Let‘s take a closer look at some of the European dynasties:

Great Britain
Of all the European monarchies, the British is probably the most important, if only because of the language it has brought to the world. Even die-hard democrats cannot think of a viable alternative at the head of state in England, to their tried and tested Queen Elizabeth II. The members of the House of Windsor, which is the family name they adopted during the First World War in order to shed their German origins, now see themselves as a public relations company and are more present in the domestic and international media than any other family. Sceptics once calculated what a royal family, which costs the state tens of millions annually, really brings to its economy and tourism in terms of investment. The result of the comparison of price and performance was clearly in favour of the expensive monarchies. The same picture can be seen in the other European states.

The monarchies live on the acceptance of the majority of the population, and this goes through all generations.

„Could you imagine the grey British Isles without the Windsors‘ blaze of colour?“ a young banker in the City of London once asked me, shaking his head at the thought: „A horrible idea!“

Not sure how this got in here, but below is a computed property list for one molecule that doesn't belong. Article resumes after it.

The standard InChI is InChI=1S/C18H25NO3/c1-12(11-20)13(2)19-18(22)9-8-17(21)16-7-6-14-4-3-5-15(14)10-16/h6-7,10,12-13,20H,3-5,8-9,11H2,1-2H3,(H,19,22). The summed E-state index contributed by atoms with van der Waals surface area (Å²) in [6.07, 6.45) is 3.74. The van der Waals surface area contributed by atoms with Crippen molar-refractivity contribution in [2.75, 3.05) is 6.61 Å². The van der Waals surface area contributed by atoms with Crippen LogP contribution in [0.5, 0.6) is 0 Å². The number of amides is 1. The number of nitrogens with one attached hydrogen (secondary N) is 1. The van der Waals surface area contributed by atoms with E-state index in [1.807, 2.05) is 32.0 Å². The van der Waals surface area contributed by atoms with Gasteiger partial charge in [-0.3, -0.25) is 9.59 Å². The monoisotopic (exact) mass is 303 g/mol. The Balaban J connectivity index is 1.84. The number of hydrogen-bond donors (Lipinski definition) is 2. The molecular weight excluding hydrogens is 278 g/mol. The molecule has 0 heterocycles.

Elizabeth II is considered exceptionally dutiful as well as discreet and she expects these qualities from the rest of the Windsors. The British royal family has survived all scandals so far. In the process, it is becoming more modern, as both William and Harry have married middle-class women. In their father‘s generation, that was unthinkable. And there have been some reforms. For example, the succession to the throne has changed. Now women are also allowed to ascend the throne. The eldest child, whether girl or boy, becomes queen or king. Also, the rule that the spouses of the Windsors must be Anglican no longer applies.

The fact that interest in the English royal family is still huge is not only evident from the reports in countless magazines: the television series „The Crown“ also captivated hundreds of millions of viewers worldwide a few years ago and was awarded numerous prizes.